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Cycle of Life

The Western Ghats is a unique mountain range that harbors an incredible diversity of flora and fauna. I have been observing Rhacophorus lateralis- Winged Gliding Frog – for the last five years and did not have a single opportunity to hear their vocal call. In the monsoon of 2013, I was determined to observe and learn more about this frog species. Fortunately, they are found in coffee plantations, close to my home town Chikmagalur.

Rhacophorus lateralis is an endangered species of Rhacophorid tree frogs, endemic to the Western Ghats in Southern India. Its natural habitats are subtropical or tropical moist lowland forests, intermittent freshwater marshes and plantations. This tree frog species eluded scientists for centuries and was rediscovered after 120 years. It has only been recorded in some parts of Karnataka (Coorg and Chikmagalur) and in Kerala (Wayanad). It is one of the few nest building frogs in Asia. After mating,the female uses leaves of plants hanging over a water-body to build a foam nest by folding the leaf together, or by covering the eggs with a second leaf.The eggs hatch into tadpoles in approximately two weeks on the leaf itself, and wriggle themselves free (aided by rain) and drop into the water.

On the onset of the monsoon, I started my observations at around 6:30PM. There was a slight pre-monsoon shower at 8:00PM, followed by heavy down pour at 10:30PM. This made frogs more active. It was very interesting to observe their call for the first time – it sounded like bubble had burst. One day, while constructing a nest on a leaf hanging low over a water tank, a frog fell in the water. The tank was filled with Euphlyctis cyanophlyctis – Skittering Frog, an aquatic frog species. The Euphlyctis are voracious predators and largely feed on aquatic insects, beetles, dragonflies, grasshoppers and tadpoles.In no time, the hapless lateralis became prey to a lurking cyanophlyctis, giving me the opportunity to witness and document this natural history moment.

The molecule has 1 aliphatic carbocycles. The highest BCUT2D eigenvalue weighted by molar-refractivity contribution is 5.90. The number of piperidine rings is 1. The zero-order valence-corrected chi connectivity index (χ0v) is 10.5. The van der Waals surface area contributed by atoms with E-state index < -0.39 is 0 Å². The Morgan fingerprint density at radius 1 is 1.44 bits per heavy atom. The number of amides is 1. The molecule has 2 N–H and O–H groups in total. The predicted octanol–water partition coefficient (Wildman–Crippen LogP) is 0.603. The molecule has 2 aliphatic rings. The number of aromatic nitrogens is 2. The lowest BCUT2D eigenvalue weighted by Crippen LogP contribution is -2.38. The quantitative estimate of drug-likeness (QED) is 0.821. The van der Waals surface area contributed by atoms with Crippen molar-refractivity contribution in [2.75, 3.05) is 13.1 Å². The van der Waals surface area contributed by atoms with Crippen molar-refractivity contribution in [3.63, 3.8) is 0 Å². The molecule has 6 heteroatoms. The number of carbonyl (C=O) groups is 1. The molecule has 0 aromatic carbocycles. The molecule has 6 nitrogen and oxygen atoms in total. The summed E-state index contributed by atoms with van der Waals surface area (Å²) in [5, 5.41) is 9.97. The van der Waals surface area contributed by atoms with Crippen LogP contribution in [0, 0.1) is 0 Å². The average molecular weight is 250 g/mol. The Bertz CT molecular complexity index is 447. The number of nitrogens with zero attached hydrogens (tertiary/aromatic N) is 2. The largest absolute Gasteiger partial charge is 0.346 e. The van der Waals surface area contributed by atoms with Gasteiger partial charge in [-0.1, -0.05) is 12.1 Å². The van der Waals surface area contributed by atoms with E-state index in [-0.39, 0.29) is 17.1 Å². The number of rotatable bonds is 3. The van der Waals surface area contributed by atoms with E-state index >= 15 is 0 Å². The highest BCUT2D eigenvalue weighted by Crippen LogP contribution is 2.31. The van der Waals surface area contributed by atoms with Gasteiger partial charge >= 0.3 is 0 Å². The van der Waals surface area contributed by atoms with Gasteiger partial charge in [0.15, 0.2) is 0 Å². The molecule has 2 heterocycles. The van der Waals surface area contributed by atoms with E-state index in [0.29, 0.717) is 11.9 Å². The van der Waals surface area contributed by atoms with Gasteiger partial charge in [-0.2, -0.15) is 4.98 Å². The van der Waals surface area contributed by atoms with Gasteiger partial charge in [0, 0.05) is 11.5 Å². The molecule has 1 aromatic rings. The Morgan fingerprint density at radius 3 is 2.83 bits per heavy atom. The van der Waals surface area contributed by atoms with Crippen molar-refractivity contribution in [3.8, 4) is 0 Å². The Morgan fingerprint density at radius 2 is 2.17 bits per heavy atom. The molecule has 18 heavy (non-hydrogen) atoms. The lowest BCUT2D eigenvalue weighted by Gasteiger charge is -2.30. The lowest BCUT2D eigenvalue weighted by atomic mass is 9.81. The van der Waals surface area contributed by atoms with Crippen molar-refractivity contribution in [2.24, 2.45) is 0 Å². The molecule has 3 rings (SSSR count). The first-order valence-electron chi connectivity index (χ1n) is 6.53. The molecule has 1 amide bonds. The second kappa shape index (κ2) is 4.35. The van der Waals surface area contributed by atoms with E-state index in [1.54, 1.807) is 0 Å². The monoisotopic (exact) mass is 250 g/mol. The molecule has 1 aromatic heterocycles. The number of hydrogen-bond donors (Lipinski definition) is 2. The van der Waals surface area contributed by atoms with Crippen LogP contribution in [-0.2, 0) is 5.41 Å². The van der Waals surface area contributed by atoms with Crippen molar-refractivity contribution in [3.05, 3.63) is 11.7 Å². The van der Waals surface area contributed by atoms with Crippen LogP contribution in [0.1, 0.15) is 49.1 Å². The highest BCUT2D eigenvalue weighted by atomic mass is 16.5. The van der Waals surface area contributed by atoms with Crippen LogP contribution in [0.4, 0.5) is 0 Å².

Sunil Sachi was one of the winners of a nationwide amphibian photography contest conceptualised by Lost Amphibians of India (LAI) and Sanctuary Asia. This unusual image was his winning entry. 

Sunil Sachi

Sunil Sachi is an adventurer, herpetologist, scorpion enthusiast and a wildlife photographer. He has worked extensively in the Western Ghats region in Kerala, Tamil Nadu, and Karnataka to document some rare, elusive reptiles and newly described and lost frogs of India. Sunil’s work has been featured in several national magazines and international journals. He is also involved with many conservation programs & NGOs working in Bandipur, Nagarahole and BRT.



prasannakumar
Excellent Bro!!!
Posted on 3/20/14 6:55 AM.
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